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This Day in History - 23rd January


1570 James Stewart, 1st Earl of Moray, and regent for the infant King James VI of Scotland, was fatally shot by James Hamilton, a supporter of Mary Queen of Scots. It was the first recorded assassination by a firearm. Elizabeth I opened the Royal Exchange, London, as a bankers’ meeting house. It was founded by the financier Sir Thomas Gresham . Thomas Fairfax took Leeds for the Parliamentarians during the English Civil War. signing of the Treaty of Utrecht redrew the map of Europe. The treaty signalled the end of the long and bloody War of Spanish Succession. As part of the agreement Gibraltar and Minorca become British. of William Pitt ‘The Younger’ at the age of 46. He was Britain's youngest Prime Minister (aged 24) and served twice, from 19th December 1783 to 14th March 1801 and again from 10th May 1804 until his death 'on this day'. Elizabeth Blackwell, who was constantly ostracized and harassed by the male students, graduated from a New York medical school to become the first woman doctor. death of Charles Kingsley, the English clergyman who wrote The Water Babies. Boer War: The defeat of the British at the Battle of Spion Kop, 24 miles west-south-west of Ladysmith on a steep terraced hilltop. Many football grounds in the English Premier League and Football League, have one terrace or stand 'Spion Kop' or 'Kop' because of the steep nature of their terracing.


1901 Marconi carried out his first radio transmission experiments, receiving a Morse code signal across the water from St. Catherine’s on the Isle of Wight to the Lizard in Cornwall. official opening of Whipsnade Zoo near Dunstable. British captured Tripoli. The Germans retreated, and the Eighth Army crossed into Tunisia in pursuit. people died and dozens were injured when an express train travelling from York to Bristol derailed at Sutton Coldfield station. 7.30 pm in Beirut, the American Eleanor Philby was waiting for her husband Kim, a Middle East correspondent for two London journals, to collect her. Instead, he was on his way to Moscow - ‘the most damaging double agent in British history’. George Hammond was viciously stabbed while on the beat in London, and it took more than 120 pints of blood to save his life. He had continual nightmares and never recovered from the injuries suffered in the attack. His right kidney was removed and his left kidney never functioned properly again. This had led to chronic heart problems, culminating in a heart attack and kidney failure shortly before his death in Kings College Hospital on 13th December 1995. House of Lords debate was televised for the first time. came into force which permitted garages to display fuel prices by litre only, not by the gallon.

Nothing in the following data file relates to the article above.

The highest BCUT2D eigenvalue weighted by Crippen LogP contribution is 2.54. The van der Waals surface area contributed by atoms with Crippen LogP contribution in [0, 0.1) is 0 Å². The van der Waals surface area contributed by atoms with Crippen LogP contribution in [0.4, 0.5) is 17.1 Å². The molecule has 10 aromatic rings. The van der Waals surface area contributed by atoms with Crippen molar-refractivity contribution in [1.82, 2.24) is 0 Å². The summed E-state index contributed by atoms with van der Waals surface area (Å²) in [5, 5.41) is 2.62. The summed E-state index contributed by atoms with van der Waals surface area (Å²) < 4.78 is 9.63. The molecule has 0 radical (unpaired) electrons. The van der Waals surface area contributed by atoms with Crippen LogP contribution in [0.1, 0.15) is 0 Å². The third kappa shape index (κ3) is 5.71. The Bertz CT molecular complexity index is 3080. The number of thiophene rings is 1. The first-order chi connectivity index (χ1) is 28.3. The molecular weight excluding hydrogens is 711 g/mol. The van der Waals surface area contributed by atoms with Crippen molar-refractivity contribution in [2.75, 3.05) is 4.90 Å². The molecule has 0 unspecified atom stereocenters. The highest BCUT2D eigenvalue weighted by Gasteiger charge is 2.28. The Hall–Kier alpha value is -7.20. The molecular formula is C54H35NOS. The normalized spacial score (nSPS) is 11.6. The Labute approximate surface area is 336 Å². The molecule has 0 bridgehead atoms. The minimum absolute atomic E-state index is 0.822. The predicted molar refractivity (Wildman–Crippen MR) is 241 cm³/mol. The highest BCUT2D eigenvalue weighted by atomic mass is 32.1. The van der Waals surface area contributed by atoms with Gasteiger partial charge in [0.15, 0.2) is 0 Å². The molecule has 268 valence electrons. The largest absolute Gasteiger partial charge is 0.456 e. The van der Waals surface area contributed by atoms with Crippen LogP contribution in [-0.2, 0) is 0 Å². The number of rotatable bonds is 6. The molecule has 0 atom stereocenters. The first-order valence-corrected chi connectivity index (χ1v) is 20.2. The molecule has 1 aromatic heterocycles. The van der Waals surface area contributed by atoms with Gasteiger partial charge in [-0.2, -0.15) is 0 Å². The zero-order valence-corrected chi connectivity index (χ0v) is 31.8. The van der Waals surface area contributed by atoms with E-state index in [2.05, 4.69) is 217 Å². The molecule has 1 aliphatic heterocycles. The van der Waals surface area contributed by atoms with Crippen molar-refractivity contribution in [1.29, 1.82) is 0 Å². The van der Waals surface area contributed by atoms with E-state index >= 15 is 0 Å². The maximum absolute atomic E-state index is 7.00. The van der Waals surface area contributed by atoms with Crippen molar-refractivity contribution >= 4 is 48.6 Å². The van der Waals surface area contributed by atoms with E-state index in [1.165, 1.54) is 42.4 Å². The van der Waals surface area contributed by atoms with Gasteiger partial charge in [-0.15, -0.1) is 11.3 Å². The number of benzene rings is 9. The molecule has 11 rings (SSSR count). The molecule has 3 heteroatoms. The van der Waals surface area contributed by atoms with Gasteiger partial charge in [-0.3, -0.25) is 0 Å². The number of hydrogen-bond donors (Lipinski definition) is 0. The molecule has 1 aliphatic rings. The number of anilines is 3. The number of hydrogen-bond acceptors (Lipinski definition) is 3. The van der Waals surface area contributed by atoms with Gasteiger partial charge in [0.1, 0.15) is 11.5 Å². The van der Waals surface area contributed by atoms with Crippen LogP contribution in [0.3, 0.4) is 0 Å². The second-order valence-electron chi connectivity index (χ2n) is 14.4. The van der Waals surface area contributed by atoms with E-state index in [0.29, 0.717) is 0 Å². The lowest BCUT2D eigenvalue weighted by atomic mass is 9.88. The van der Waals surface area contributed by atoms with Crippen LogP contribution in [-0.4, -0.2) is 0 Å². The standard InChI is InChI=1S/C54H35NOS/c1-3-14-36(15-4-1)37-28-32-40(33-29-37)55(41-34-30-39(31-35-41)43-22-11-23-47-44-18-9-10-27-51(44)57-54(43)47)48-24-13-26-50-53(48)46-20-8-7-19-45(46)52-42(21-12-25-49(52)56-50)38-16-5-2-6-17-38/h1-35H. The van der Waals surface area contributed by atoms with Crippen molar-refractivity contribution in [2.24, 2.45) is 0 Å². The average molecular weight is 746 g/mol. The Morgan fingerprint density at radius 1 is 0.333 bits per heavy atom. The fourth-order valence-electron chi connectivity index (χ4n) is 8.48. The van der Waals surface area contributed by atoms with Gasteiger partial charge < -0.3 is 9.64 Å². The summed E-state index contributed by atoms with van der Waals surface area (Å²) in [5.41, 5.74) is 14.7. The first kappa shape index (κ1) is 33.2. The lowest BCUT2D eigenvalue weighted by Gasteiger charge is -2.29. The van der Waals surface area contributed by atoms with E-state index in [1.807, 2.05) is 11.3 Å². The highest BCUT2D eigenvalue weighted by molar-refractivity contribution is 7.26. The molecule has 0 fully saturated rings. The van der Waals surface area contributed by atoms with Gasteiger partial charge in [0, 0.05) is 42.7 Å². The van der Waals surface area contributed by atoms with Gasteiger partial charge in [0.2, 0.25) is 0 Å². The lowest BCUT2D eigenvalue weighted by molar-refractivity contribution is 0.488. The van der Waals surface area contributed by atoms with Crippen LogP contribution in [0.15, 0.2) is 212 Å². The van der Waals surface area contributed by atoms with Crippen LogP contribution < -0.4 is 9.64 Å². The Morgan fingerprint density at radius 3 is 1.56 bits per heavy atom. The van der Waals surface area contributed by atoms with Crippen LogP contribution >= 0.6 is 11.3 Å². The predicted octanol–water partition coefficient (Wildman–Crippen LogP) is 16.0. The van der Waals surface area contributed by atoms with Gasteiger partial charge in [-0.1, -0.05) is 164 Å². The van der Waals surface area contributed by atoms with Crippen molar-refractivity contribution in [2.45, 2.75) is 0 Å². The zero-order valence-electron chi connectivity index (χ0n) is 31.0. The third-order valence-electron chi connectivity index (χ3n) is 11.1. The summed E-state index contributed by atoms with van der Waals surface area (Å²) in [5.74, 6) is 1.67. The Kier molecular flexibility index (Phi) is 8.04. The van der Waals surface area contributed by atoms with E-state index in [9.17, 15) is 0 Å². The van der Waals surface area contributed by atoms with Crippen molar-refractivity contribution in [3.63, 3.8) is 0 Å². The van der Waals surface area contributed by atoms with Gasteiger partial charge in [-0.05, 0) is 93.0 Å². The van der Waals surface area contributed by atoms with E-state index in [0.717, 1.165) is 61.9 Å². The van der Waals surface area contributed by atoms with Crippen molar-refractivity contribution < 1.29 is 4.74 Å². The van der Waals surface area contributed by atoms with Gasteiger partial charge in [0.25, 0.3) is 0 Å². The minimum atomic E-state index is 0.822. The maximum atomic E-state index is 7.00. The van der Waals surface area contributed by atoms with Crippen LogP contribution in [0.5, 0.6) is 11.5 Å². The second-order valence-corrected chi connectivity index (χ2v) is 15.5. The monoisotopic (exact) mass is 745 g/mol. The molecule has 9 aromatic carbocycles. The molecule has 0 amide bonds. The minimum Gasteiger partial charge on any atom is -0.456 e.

2015 The owner of the mobile network 'Three' confirmed that it was in exclusive negotiations to acquire O2 UK from Spanish telco Telefonica for £10.25bn. It would have made the combined Three and O2 operator the biggest in the UK, with a 41% share of the market but the deal was blocked in May 2016 by the European Commission.